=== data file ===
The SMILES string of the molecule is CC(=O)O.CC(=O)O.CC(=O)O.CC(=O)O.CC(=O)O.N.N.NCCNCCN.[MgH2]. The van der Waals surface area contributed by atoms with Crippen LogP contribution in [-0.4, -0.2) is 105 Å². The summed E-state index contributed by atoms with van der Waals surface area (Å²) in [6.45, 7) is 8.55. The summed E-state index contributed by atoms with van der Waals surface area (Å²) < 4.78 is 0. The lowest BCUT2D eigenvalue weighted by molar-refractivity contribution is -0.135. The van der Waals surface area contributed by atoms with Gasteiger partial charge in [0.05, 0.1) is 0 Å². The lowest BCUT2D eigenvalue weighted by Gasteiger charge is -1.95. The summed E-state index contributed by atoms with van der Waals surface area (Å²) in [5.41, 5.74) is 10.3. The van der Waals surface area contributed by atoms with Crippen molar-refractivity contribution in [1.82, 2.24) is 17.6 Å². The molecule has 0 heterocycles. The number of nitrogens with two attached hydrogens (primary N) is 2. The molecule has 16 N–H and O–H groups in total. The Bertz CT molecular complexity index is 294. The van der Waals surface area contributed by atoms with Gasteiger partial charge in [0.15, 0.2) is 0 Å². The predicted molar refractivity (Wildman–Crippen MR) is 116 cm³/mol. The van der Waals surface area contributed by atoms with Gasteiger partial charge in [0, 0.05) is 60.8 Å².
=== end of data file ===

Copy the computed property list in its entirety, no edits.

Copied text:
The SMILES string of the molecule is CC(=O)O.CC(=O)O.CC(=O)O.CC(=O)O.CC(=O)O.N.N.NCCNCCN.[MgH2]. The van der Waals surface area contributed by atoms with Crippen LogP contribution in [-0.4, -0.2) is 105 Å². The summed E-state index contributed by atoms with van der Waals surface area (Å²) in [6.45, 7) is 8.55. The summed E-state index contributed by atoms with van der Waals surface area (Å²) < 4.78 is 0. The lowest BCUT2D eigenvalue weighted by molar-refractivity contribution is -0.135. The van der Waals surface area contributed by atoms with Gasteiger partial charge in [0.05, 0.1) is 0 Å². The lowest BCUT2D eigenvalue weighted by Gasteiger charge is -1.95. The summed E-state index contributed by atoms with van der Waals surface area (Å²) in [5.41, 5.74) is 10.3. The van der Waals surface area contributed by atoms with Crippen molar-refractivity contribution in [1.82, 2.24) is 17.6 Å². The molecule has 0 heterocycles. The number of nitrogens with two attached hydrogens (primary N) is 2. The molecule has 16 N–H and O–H groups in total. The Bertz CT molecular complexity index is 294. The van der Waals surface area contributed by atoms with Gasteiger partial charge in [0.15, 0.2) is 0 Å². The predicted molar refractivity (Wildman–Crippen MR) is 116 cm³/mol. The van der Waals surface area contributed by atoms with Gasteiger partial charge in [0, 0.05) is 60.8 Å².